ADDIS ABABA—Ethiopian lawmakers on Feb. 13 approved a controversial law aimed to curb hate speech and disinformation, especially online, just months ahead of a major election.
The law’s approval, with 23 lawmakers opposing and two abstaining, came amid concerns over widespread online false information and hate speech that some observers blame for ethnic tensions in the East African nation.
Others worry the new law will restrict freedom of expression in a country that once jailed thousands of people, including journalists, over political views.
The new law “will not meet its goal but will discourage free expression and may eventually target people who make innocent mistakes,” Befekadu Hailu, director of the Center for the Advancement of Rights and Democracy, told The Associated Press. “But most importantly, legal actions are usually used by the state to stifle dissent in the country. To say something positive … it may have a deterrence effect for irresponsible social media users.”
Ethiopia has experienced sometimes deadly ethnic violence since June 2018, shortly after Prime Minister Abiy Ahmed announced sweeping political reforms for which he later was awarded the Nobel Peace Prize. The loosening of restrictions on political space also led some in the country of more than 80 ethnic groups to air long-held grievances.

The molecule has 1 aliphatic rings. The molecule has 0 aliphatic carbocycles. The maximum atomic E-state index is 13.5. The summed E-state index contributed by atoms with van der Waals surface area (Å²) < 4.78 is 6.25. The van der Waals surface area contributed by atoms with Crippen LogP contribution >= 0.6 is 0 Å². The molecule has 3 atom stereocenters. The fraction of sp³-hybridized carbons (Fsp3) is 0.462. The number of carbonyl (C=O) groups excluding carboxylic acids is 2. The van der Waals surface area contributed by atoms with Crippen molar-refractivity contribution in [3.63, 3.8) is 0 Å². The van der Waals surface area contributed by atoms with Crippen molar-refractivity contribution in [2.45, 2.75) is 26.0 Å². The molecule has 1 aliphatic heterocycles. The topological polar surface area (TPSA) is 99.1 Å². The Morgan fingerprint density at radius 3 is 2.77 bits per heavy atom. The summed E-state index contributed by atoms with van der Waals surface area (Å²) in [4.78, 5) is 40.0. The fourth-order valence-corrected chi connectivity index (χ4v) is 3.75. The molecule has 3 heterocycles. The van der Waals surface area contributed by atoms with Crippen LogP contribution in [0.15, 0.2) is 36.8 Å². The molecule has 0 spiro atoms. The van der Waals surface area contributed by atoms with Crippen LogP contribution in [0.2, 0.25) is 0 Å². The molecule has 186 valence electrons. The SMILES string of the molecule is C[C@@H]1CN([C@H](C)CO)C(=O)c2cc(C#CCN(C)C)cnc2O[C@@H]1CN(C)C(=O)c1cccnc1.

Some government officials and observers have called for the need to regulate hate speech and disinformation online, citing the ethnic unrest.
Lawmakers said the law is needed because existing legal provisions didn’t properly address hate speech and disinformation and said it will not affect citizens’ rights beyond protecting them.
According to the new law, content with hate speech or disinformation that is broadcast, printed, or disseminated on social media platforms with more than 5,000 followers is punishable with up to three years in prison and a fine of up to 100,000 birr ($3,000).
The law, however, says “dissemination” doesn’t include liking or tagging such content on social media.
Human Rights Watch said the law could “significantly curtail freedom of expression.”
“The Ethiopian government is under increasing pressure to respond to rising communal violence that has at times been exacerbated by speeches and statements shared online,” Laetitia Bader, senior Africa researcher with the rights group, said in December 2019. “But an ill-construed law that opens the door for law enforcement officials to violate rights to free expression is no solution.”